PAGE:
@Jasper Loy, Robusto is saying that "Change" normally occurs over time so there is no point in saying "over time" in your example "it changes over time". I wouldn't agree with the point, however, because would the gradual change be considered change meaning that some change would be instant, basically, not within the span of any time? – Xander Lamkins Jul 10 '11 at 21:47

11 Answers 11

up vote 6 down vote accepted

'Diachronically' would stress that the action occurs through time:

"[f. Gr. διά throughout, during + χρόν-ος time + -ic.]

1.1 Lasting through time, or during the existing period." -- OED

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I like that one. ;) – devios May 7 '13 at 18:31

There's a veritable smorgasbord of words in English describing something that spans a lot of time. Amongst them are: lengthy, long-lasting, drawn-out, long-winded, overlong, and enduring.

If you want a word that simply refers to the fact that something happens over a period of time rather than forever, then temporal, as you mentioned, seems to me to be the word to use. Here's a dictionary definition:

3. enduring for a time only; temporary; transitory ( opposed to eternal ).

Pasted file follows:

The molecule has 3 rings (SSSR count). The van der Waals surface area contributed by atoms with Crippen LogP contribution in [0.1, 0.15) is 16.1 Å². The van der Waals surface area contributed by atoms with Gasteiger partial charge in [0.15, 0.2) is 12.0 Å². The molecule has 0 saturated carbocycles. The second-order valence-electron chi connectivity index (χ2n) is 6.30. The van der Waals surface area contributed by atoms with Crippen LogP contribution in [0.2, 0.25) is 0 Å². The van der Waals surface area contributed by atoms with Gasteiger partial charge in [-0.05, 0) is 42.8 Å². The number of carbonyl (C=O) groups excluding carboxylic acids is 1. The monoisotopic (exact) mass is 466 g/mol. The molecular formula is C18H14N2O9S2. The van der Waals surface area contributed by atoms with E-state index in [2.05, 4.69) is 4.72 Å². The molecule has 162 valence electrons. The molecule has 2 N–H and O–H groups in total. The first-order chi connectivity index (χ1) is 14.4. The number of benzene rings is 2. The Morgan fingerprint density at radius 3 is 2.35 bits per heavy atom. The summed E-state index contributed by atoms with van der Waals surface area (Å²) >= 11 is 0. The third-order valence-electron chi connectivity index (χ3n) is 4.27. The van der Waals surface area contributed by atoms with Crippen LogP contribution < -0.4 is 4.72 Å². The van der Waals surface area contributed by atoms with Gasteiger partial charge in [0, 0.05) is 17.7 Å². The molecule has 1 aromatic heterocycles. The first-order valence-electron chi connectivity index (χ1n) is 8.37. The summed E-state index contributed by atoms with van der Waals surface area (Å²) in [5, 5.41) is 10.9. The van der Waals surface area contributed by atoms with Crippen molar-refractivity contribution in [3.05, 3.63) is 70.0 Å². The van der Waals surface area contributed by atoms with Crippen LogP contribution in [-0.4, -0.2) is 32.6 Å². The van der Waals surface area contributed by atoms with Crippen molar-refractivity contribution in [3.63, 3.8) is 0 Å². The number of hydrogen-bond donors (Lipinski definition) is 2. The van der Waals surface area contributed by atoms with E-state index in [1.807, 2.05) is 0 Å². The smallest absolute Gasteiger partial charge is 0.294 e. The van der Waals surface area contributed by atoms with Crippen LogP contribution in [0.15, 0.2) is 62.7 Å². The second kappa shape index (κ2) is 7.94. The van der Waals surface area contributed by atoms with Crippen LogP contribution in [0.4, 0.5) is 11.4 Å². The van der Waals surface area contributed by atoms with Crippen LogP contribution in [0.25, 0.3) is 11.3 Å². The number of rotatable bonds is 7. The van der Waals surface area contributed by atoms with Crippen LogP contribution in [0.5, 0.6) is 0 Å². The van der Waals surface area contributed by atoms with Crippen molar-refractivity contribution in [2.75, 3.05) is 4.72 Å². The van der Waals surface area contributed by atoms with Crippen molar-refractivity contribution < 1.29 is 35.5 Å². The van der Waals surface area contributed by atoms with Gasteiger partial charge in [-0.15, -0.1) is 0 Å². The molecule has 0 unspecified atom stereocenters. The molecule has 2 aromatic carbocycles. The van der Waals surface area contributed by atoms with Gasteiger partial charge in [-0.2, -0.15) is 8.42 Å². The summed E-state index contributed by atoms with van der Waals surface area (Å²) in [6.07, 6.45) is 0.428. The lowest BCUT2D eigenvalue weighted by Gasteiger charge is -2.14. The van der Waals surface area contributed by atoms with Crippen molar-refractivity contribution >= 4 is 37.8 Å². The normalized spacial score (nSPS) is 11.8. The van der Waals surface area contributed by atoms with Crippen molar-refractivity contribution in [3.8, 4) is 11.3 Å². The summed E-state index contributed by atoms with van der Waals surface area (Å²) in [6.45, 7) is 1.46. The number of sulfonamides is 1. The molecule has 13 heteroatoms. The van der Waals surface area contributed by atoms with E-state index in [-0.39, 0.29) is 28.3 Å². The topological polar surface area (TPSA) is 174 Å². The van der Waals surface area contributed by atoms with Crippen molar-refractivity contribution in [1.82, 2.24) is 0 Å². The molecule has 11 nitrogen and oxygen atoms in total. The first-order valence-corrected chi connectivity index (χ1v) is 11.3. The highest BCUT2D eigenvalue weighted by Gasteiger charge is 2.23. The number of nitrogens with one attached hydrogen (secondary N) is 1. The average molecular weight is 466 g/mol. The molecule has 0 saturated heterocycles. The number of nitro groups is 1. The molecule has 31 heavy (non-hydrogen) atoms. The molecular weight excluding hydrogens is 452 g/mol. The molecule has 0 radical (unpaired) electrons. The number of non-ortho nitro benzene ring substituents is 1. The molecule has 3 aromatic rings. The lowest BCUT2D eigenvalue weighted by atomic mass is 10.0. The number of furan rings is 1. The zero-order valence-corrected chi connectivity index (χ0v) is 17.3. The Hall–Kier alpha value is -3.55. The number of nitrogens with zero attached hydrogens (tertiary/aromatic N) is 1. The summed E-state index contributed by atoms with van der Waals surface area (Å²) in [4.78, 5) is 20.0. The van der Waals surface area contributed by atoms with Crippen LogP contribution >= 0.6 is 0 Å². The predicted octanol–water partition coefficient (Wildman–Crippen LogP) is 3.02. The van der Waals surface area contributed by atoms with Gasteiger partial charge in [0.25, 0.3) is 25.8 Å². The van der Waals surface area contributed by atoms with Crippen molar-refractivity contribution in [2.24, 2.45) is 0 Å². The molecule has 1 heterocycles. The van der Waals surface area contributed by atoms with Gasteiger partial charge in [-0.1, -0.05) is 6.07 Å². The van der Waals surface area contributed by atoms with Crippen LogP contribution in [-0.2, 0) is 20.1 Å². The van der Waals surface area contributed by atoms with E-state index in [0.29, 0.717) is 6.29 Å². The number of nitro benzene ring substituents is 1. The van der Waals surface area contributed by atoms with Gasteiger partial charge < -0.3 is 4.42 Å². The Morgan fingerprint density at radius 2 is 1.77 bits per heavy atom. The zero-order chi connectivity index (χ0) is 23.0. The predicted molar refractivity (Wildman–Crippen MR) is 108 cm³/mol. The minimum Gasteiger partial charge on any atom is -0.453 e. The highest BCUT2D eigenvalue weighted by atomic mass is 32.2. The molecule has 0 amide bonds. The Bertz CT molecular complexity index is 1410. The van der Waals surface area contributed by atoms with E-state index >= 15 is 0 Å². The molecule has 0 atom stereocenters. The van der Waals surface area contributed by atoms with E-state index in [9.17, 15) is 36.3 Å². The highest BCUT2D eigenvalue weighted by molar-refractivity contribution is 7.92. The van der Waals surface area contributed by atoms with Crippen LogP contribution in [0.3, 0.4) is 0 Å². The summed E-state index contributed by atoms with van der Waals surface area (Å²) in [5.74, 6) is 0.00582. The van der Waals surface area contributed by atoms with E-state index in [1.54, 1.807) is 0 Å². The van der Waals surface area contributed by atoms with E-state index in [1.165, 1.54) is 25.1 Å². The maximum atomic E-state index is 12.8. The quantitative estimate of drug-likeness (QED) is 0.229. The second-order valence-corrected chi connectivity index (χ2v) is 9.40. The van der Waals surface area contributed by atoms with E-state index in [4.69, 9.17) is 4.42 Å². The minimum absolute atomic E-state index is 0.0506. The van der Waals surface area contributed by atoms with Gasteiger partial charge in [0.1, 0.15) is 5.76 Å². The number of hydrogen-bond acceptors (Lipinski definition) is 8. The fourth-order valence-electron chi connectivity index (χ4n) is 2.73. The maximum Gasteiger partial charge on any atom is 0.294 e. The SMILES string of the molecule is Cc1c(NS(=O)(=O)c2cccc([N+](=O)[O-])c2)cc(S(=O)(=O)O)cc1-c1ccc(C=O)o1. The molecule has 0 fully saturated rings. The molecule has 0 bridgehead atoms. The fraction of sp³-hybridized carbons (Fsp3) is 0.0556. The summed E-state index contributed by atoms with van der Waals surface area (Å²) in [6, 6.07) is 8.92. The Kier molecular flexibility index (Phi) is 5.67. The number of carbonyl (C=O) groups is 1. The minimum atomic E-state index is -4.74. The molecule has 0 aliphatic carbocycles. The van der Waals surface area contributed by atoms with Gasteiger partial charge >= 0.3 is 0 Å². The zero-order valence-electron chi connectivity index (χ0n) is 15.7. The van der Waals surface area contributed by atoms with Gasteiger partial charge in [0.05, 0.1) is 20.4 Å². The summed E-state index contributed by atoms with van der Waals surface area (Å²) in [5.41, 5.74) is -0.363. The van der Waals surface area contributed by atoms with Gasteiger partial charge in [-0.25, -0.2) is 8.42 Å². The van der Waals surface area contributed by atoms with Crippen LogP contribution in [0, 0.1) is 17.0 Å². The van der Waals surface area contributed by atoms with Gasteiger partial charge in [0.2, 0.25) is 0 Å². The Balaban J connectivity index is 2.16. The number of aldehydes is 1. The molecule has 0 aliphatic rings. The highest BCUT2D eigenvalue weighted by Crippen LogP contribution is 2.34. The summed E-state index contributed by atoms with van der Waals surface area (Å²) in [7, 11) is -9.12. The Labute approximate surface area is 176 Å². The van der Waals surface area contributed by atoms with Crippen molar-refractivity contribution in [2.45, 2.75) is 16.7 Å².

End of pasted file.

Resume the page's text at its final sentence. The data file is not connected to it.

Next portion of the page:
Example usage:

It changes temporally.

As the definition says, there's also temporary and transitory.

I also just thought of transient, though that points instead to something lasting a short period of time.

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No that's not what I'm looking for: I want something very simple, not implying that the span of time is long or short or anything else. – devios Jul 10 '11 at 20:26
I've edited the answer to add temporal. – Jez Jul 10 '11 at 20:29
Hmm, I think "transitory" is definitely on the right track. Best one so far. – devios Jul 10 '11 at 20:31
Yes I realize "temporally" would work in the example sentence, but it still literally just means "to do with time", thus the "over time" is implied by the use of "changes", which may have been a bad choice for an example. – devios Jul 10 '11 at 20:40
No, I'd say temporally can indeed mean "over time", and in the adverbial sense I suggested, that is what I would interpret it to mean. If you want to be exceedingly clear, then just say "over time". – Jez Jul 10 '11 at 20:43

I see that nobody has posted the most obvious (to me) alternative to temporal: chronological.

2. In units of time. [...]

Usage notes
In the "units of time" sense, the term is almost exclusively used to clarify a contrast.

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Perhaps use duration or durational.